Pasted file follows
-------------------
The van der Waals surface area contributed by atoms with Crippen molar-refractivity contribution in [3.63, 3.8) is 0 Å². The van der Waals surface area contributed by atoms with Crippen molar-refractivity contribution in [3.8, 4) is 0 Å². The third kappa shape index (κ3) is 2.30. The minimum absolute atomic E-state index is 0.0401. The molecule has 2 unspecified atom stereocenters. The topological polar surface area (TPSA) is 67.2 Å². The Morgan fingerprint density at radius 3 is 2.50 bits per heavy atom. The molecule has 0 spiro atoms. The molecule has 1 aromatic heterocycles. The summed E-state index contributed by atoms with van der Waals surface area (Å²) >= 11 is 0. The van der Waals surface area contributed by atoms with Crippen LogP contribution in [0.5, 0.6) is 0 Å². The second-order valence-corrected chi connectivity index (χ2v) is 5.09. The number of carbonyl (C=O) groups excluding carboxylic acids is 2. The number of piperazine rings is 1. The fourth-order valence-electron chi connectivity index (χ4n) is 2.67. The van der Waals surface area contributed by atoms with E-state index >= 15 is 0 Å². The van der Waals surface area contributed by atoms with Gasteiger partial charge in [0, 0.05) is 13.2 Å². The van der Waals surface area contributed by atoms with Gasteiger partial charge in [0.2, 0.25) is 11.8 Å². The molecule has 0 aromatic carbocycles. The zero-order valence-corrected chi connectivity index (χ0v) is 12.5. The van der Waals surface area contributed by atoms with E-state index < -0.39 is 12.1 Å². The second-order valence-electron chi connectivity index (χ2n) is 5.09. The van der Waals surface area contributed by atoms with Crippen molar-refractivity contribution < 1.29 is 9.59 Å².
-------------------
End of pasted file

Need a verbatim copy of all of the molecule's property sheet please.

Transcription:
The van der Waals surface area contributed by atoms with Crippen molar-refractivity contribution in [3.63, 3.8) is 0 Å². The van der Waals surface area contributed by atoms with Crippen molar-refractivity contribution in [3.8, 4) is 0 Å². The third kappa shape index (κ3) is 2.30. The minimum absolute atomic E-state index is 0.0401. The molecule has 2 unspecified atom stereocenters. The topological polar surface area (TPSA) is 67.2 Å². The Morgan fingerprint density at radius 3 is 2.50 bits per heavy atom. The molecule has 0 spiro atoms. The molecule has 1 aromatic heterocycles. The summed E-state index contributed by atoms with van der Waals surface area (Å²) >= 11 is 0. The van der Waals surface area contributed by atoms with Crippen LogP contribution in [0.5, 0.6) is 0 Å². The second-order valence-corrected chi connectivity index (χ2v) is 5.09. The number of carbonyl (C=O) groups excluding carboxylic acids is 2. The number of piperazine rings is 1. The fourth-order valence-electron chi connectivity index (χ4n) is 2.67. The van der Waals surface area contributed by atoms with E-state index >= 15 is 0 Å². The van der Waals surface area contributed by atoms with Gasteiger partial charge in [0, 0.05) is 13.2 Å². The van der Waals surface area contributed by atoms with Gasteiger partial charge in [0.2, 0.25) is 11.8 Å². The molecule has 0 aromatic carbocycles. The zero-order valence-corrected chi connectivity index (χ0v) is 12.5. The van der Waals surface area contributed by atoms with E-state index < -0.39 is 12.1 Å². The second-order valence-electron chi connectivity index (χ2n) is 5.09. The van der Waals surface area contributed by atoms with Crippen molar-refractivity contribution < 1.29 is 9.59 Å².